kuyutherapydogA therapy dog is a dog with an exceptional temperament who is used to provide affection and comfort to people in a variety of settings such as hospitals, nursing homes, retirement communities and schools or programs for children with learning, developmental and physical disabilities. They are also used in highly stressful situations such as disaster relief.

Wikipedia provides a concise and accurate discussion of therapy dogs:

Therapy dogs come in all sizes and breeds. The most important characteristic of a therapy dog is its temperament. A good therapy dog must be friendly, patient, confident, gentle, and at ease in all situations. Therapy dogs must enjoy human contact and be content to be petted and handled, sometimes clumsily.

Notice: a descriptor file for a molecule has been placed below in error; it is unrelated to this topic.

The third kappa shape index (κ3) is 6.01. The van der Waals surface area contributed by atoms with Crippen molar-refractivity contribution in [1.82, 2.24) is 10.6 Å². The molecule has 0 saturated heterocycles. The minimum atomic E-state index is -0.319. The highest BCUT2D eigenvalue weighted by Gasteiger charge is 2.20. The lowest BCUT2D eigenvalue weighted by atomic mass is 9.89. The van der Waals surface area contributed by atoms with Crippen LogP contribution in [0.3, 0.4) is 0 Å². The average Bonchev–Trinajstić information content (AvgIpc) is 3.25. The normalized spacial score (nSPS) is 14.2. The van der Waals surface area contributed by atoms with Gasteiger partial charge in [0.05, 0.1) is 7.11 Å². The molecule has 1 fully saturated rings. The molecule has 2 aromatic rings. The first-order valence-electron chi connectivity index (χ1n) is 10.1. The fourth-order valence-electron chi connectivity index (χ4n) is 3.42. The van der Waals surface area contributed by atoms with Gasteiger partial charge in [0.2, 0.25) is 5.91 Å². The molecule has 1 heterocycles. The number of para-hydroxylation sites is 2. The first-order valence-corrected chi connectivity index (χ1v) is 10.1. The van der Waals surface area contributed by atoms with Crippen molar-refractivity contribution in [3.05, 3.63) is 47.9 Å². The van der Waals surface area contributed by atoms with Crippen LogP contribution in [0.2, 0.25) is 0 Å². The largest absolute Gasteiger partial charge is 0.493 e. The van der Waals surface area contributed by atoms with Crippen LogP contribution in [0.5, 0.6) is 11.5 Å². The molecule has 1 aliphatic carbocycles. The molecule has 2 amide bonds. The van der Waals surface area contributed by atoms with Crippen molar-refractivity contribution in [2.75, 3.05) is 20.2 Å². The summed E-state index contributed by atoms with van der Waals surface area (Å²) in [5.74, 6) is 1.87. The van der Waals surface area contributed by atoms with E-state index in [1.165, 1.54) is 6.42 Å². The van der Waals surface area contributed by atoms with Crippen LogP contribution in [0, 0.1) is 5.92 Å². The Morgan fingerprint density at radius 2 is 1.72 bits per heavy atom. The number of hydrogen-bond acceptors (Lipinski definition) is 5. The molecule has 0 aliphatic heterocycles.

A therapy dog’s primary job is to allow unfamiliar people to make physical contact with it and to enjoy that contact. Children in particular enjoy hugging animals; adults usually enjoy simply petting the dog. The dog might need to be lifted onto, or climb onto, an individual’s lap or bed and sit or lie comfortably there. Many dogs contribute to the visiting experience by performing small tricks for their audience or by playing carefully structured games.

While we might think of ‘pet therapy’ as a modern concept, it has a very long history.  Reports suggest that pet therapy was initially used in a mental health facility in the 1700s and then re-emerged in the treatment of military veteren’s during and after World War II.  There are many anecdotal and scientific reports that document the value of contact with pets for improving physical and psychological symptoms.

There are many organizations that train and certify Therapy Dogs.  The AKC has partnered with many of these organizations to acknowledge the contributions of Therapy Dogs and now offers a Therapy Dog Title (THD).


For stories about Kuyu’s Therapy Dog journey click here